Archive for July, 2009
To help you understand what you are looking at, I decided to include this You Tube video.
I had been at EAA Airventure about two hours when my dad pointed out that he could see White Knight Two way down at the other end of the airfield. I didn’t know it at the time because I’m not that familiar with the layout of the airfield at Oshkosh, but White Knight Two sat on runway 27 (two seven) waiting to take-off. We listened as the announcer on the loudspeaker announced Burt Rutan. The chief designer of White Knight One, Mr. Rutan quickly pointed out that he did not design White-Knight Two, which is part of a company owned by Sir Richard Bransom called Virgin Galactic.
The jet-plane portion, without the shuttle hanging from the middle, flew into Oshkosh Monday.
And much to my delight, while Mr. Rutan talked about White Knight Two, it took off.
Circled the airfield several times…
Displaying its power and beauty…
Showed its landing gear to the tower and then landed.
It taxied to where I stood.
Giving me a great look at this powerful jet…
with very beautiful nose-art.
Look closely through the window and you can see the pilot.
That’s the pilot’s hatch.
That’s the owner, Sir Richard Bransom.
I had planned on two days in Oshkosh, which meant I had a pretty quick learning curve to be able to bring you some of these pictures. I’ve never been to an air show, so I had no idea the types of things I would see, stunts pilots would try or the sheer number of people I would be confronted with. Obstacles and lack of understanding aside, I have some really nice pictures to share, including parachutists, death defying stunts, impressive fly-ins, incredible fly-bys, and a whole lot of airplanes.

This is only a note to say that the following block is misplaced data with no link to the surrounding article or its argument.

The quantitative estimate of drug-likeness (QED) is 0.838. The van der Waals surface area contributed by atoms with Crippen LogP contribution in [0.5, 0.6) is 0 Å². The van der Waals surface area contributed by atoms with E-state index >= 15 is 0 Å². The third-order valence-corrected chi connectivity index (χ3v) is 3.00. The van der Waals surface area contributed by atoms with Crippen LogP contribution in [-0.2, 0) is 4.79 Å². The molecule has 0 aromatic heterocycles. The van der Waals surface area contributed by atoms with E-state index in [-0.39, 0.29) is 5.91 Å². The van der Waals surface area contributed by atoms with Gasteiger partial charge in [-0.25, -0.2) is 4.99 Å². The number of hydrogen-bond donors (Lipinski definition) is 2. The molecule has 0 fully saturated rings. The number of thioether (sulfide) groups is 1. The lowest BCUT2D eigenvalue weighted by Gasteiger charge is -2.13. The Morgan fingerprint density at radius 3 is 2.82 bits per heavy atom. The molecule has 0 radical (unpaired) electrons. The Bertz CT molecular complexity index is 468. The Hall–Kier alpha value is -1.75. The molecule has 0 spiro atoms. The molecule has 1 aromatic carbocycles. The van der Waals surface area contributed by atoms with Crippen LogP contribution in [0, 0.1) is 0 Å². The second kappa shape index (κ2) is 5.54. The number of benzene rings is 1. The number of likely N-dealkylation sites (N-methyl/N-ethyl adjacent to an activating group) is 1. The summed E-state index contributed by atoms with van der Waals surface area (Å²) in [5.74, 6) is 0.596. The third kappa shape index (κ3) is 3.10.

Since I went on Tuesday and Wednesday, I’m certain the crowds were thinner than on the weekend. Typically, whenever you neared a unique attraction, like this vintage World War II era British Avro Lancaster, the crowds thickened. This is a beautifully kept machine and for five bucks you could climb the ladder beneath the nose and take an inside tour of the plane. As far as I was concerned, the British had already satisfied my price of admission because this is a very rare machine. However the Brits weren’t done trying to please my need for historical aircraft.
This is an extremely rare P-40 Kittyhawk. Sold to the British as part of Lend-Lease during World War II, P-40 Kittyhawks and Tomahawks helped keep the British in the fight against Hitler’s Nazi Germany.
The primary British fighter at the beginning of World War II, the Hawker Hurricane.
Hurricanes eventually gave way to an air superiority fighter that maintains legendary status to this day.
The Supermarine Spitfire.
So, as you can see, EAA Airventure in Oshkosh, Wisconsin, with tens of thousands of people present and thousands of aircraft to look at, attracts the very finest examples of aircraft from vintage warplanes to modern jets. I’ll be posting more over the next few days. I hope you enjoy seeing these pictures as much as I did seeing these aircraft.